Birlas: A synonym for grace and poise
By AJ Philip
Basant Kumar & Sarala Birla: Life Has No Full Stops, Rashme Sehgal, Foreword by Amitabh Bachchan, Amaryllis, Manjul Publishing House, Pp 252, Rs 495.00
When Ghanshyamdas Birla, the grand patriarch of the Birla family, died in London in 1983, the task of bringing out a special issue of The Searchlight, a newspaper from Patna, fell on me. Thereafter, the Birlas have been a subject of great fascination. Innumerable are the stories, some real and some fanciful, about the preeminent business family in India.
As the stories go, two Birlas never travel in one vehicle, a Birla temple is always under construction somewhere in the country and in the age of the Internet, the Birlas still depend on the unique Marwari style of accounting.
Rashme Sehgal’s combined biography of Basant Kumar Birla and his wife Sarala throws light on the traditions, love and respect that bind them. It also brings to the fore the liberating influences of modernity that seek to undermine the very values that have kept the family united down the decades since Basant’s great-grandfather Shivnarain Birla “sowed the seeds of the Birla empire”.
In the Birla family, marriages were always settled by the elders so much so that when Basant married Sarala after a short, furtive courtship, it was his grandmother who decided when she should start sleeping with him. Again, his grandson Kumar Mangalam made only one request to his grandparents — choose a good girl, as he did not want to see any other.
With one of their daughters separating from her husband, traditions can no longer be considered as sacrosanct as they were when GD Birla transformed the family of traders from Rajasthan into India’s Rockefellers. As I was reading the book, the report came that his elder brother KK Birla’s daughters have removed the Birla tag from the names of their companies.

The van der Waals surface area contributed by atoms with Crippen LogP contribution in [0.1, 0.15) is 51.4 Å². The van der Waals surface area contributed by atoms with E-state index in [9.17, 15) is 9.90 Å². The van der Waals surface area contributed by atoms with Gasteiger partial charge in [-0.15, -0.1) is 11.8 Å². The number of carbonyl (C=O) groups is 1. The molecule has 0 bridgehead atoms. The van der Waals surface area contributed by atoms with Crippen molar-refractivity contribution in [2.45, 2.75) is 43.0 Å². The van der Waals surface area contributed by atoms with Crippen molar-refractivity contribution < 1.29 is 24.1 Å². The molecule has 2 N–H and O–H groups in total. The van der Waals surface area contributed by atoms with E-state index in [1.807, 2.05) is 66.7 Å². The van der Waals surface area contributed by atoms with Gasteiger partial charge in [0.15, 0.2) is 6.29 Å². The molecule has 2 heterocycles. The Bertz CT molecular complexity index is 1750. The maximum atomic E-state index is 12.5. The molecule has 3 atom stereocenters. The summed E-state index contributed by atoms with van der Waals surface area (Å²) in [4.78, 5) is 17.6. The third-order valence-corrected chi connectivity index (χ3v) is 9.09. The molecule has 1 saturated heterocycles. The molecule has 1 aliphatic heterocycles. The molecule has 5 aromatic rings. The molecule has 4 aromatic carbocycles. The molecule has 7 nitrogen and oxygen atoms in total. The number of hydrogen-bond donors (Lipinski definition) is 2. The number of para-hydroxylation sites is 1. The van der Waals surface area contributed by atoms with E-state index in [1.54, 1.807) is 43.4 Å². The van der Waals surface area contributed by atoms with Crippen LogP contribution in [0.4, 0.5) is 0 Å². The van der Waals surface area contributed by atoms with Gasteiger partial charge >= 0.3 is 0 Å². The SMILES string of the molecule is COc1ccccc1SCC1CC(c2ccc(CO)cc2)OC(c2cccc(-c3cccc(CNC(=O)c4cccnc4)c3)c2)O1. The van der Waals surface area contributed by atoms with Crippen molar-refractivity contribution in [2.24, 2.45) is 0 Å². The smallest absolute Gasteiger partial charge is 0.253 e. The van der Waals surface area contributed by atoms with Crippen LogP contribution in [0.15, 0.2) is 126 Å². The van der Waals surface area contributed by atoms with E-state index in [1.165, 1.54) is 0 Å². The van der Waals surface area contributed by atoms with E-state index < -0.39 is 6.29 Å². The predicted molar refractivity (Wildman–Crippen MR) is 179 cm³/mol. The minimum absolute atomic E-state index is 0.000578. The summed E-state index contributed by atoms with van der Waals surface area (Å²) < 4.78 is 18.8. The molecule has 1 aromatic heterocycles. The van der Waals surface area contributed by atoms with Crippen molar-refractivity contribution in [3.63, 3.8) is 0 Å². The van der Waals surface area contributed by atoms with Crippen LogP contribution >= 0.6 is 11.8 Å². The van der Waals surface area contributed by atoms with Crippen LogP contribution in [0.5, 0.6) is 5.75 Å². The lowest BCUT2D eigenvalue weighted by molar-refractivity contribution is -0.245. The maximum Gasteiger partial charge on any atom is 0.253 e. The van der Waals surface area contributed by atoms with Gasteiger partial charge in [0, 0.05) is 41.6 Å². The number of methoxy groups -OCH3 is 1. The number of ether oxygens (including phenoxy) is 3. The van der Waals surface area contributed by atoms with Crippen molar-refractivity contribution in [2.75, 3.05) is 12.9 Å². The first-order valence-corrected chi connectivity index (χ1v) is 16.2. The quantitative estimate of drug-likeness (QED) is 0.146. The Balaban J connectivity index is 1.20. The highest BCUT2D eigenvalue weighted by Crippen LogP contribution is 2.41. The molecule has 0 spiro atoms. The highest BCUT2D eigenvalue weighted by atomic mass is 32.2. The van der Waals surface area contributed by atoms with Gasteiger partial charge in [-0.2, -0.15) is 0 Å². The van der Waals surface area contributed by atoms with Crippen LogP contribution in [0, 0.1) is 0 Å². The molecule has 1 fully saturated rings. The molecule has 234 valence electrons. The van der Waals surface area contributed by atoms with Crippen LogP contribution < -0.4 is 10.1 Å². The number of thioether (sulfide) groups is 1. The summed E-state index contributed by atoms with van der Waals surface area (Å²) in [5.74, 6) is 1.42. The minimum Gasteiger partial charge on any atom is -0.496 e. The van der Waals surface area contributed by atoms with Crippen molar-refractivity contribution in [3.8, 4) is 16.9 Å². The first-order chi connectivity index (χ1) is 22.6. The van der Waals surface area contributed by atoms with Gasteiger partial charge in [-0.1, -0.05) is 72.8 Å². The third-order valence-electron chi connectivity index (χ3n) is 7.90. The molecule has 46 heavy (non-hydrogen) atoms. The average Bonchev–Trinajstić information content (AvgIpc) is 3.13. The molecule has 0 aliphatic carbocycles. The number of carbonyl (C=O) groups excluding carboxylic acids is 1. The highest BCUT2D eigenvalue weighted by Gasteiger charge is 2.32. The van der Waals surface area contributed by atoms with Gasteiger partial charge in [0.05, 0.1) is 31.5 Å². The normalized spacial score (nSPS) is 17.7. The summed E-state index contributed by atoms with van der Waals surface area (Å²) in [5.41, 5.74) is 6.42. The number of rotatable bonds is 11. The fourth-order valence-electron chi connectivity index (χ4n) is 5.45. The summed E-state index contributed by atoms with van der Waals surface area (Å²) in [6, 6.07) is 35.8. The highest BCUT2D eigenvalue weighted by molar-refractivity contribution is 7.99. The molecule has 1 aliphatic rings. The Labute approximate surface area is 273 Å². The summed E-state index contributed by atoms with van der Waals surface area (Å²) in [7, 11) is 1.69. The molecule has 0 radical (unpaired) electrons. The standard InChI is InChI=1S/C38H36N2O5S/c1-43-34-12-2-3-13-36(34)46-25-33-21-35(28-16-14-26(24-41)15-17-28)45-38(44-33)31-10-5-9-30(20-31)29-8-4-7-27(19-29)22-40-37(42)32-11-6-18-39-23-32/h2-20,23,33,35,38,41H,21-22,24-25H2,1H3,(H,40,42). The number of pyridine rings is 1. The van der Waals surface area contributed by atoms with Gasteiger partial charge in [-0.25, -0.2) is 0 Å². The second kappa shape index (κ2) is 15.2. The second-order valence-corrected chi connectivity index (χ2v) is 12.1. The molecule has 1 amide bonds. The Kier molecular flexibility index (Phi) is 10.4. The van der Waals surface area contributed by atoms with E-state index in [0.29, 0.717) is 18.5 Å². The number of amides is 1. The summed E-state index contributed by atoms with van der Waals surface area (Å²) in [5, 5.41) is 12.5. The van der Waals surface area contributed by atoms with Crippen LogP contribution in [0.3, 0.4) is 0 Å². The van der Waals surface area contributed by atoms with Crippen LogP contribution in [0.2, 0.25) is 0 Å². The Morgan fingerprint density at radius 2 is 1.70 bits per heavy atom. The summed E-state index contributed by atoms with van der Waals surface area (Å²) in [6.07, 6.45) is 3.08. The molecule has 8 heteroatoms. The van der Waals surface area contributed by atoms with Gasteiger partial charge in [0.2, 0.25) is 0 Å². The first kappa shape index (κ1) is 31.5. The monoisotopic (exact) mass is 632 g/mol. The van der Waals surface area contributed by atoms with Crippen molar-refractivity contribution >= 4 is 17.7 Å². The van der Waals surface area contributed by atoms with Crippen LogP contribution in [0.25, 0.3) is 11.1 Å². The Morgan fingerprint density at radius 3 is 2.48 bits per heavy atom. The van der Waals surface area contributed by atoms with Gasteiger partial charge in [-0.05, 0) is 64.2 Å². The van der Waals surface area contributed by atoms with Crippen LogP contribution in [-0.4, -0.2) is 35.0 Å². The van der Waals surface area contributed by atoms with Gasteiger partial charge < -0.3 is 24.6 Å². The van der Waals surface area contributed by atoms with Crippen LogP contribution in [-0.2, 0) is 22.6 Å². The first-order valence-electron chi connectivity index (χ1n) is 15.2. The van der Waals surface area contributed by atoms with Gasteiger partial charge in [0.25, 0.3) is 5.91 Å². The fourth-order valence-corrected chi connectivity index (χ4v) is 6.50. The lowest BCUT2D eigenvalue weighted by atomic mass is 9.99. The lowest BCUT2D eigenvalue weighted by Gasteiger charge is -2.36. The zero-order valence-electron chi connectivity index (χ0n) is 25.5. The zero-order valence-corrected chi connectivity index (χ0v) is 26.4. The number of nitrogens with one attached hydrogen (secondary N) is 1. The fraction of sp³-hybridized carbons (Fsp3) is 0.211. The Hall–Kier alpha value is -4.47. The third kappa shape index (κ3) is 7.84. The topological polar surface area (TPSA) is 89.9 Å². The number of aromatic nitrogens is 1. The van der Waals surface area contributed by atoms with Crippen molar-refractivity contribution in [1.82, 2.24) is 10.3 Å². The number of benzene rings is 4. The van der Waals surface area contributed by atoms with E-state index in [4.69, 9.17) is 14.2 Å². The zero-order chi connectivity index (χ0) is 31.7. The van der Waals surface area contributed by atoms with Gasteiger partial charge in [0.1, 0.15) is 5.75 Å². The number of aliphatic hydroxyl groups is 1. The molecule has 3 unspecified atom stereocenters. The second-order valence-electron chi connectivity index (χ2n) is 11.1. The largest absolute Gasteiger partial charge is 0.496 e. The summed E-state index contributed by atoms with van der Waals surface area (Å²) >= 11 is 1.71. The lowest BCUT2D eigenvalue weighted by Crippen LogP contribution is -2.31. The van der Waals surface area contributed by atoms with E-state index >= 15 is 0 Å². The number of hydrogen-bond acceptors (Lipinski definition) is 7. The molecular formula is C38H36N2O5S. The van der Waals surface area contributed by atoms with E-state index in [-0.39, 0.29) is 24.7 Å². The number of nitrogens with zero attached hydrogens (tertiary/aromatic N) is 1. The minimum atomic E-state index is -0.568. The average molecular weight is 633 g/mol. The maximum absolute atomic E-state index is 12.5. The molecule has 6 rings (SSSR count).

The Birlas are as much respected as they are reviled. GD Birla’s friendship with Gandhiji is well known and so is the fact that he was shot at Birla House. Yet, it was with some reluctance that they handed over the property to perpetuate the memory of Gandhiji’s martyrdom, because it was there that their only son Aditya Birla was born.
For all their business acumen and — some say — ruthlessness, a certain civility characterises their functioning. One of the fondest memories I have is of meeting KK Birla, who gently asked me whether I would have one more sugar cube in the tea he served me. Politeness is a common trait of the Birlas.
It’s said that it is business, not blood that runs in the veins of every Birla. Business skills are inculcated in them from the very beginning. Teenaged Basant cut his teeth in business when he multiplied “20, crisp, ten-rupee notes” he got into Rs 4,000 in less than a year. He might have had his setbacks as when his Bharat Airways was nationalised but success never deserted him.
In the end, businessmen are remembered not for the money they make, but for the contributions they make to society. When it was time to send GD Birla to school, his father found that the only school at their hometown Pilani was on the verge of closure. The Birlas have come a long way and it is difficult to provide a list of all their companies and establishments, spread all over the world. Thirty years ago, a senior Hindustan Motors official told me that he did not know that The Searchlight was a Birla company as, otherwise, it too would have received a full-page advertisement when the company’s new model Contessa was launched. Now it is a far more complex entity.
The author has succeeded in throwing light on this enigmatic but illustrious family. Amitabh Bachchan’s Foreword, based on his own and his father and poet Harivansh Rai Bachchan’s close relationship with Basant and Sarala, who are well-known connoisseurs of art and literature, lends the book greater charm.
(Amaryllis, Manjul Publishing House Pvt Ltd, J-39, Ground Floor, Jor Bagh, New Delhi – 110 003)